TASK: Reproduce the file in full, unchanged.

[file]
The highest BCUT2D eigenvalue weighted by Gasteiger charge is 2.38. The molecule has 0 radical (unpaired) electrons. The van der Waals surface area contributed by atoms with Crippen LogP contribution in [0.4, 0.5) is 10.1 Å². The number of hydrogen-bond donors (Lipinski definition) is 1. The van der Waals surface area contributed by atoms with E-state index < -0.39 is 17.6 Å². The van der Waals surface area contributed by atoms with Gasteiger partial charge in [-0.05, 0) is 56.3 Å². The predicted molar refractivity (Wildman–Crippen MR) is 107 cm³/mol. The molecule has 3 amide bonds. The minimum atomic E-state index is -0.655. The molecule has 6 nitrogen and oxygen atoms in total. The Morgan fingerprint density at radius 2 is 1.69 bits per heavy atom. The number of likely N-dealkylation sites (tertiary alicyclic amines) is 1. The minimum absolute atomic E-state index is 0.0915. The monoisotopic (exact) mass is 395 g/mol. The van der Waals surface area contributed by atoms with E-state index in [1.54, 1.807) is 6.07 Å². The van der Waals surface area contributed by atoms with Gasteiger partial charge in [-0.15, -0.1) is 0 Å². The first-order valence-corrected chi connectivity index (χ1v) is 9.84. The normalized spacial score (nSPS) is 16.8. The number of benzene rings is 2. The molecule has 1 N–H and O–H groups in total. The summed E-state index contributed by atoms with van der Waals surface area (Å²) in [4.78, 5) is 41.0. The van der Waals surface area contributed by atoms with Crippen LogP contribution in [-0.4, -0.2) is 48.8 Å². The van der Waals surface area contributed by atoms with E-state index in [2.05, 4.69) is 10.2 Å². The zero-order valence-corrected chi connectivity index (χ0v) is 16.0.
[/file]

The highest BCUT2D eigenvalue weighted by Gasteiger charge is 2.38. The molecule has 0 radical (unpaired) electrons. The van der Waals surface area contributed by atoms with Crippen LogP contribution in [0.4, 0.5) is 10.1 Å². The number of hydrogen-bond donors (Lipinski definition) is 1. The van der Waals surface area contributed by atoms with E-state index < -0.39 is 17.6 Å². The van der Waals surface area contributed by atoms with Gasteiger partial charge in [-0.05, 0) is 56.3 Å². The predicted molar refractivity (Wildman–Crippen MR) is 107 cm³/mol. The molecule has 3 amide bonds. The minimum atomic E-state index is -0.655. The molecule has 6 nitrogen and oxygen atoms in total. The Morgan fingerprint density at radius 2 is 1.69 bits per heavy atom. The number of likely N-dealkylation sites (tertiary alicyclic amines) is 1. The minimum absolute atomic E-state index is 0.0915. The monoisotopic (exact) mass is 395 g/mol. The van der Waals surface area contributed by atoms with E-state index in [1.54, 1.807) is 6.07 Å². The van der Waals surface area contributed by atoms with Gasteiger partial charge in [-0.15, -0.1) is 0 Å². The first-order valence-corrected chi connectivity index (χ1v) is 9.84. The normalized spacial score (nSPS) is 16.8. The number of benzene rings is 2. The molecule has 1 N–H and O–H groups in total. The summed E-state index contributed by atoms with van der Waals surface area (Å²) in [4.78, 5) is 41.0. The van der Waals surface area contributed by atoms with Crippen LogP contribution in [-0.4, -0.2) is 48.8 Å². The van der Waals surface area contributed by atoms with E-state index in [2.05, 4.69) is 10.2 Å². The zero-order valence-corrected chi connectivity index (χ0v) is 16.0.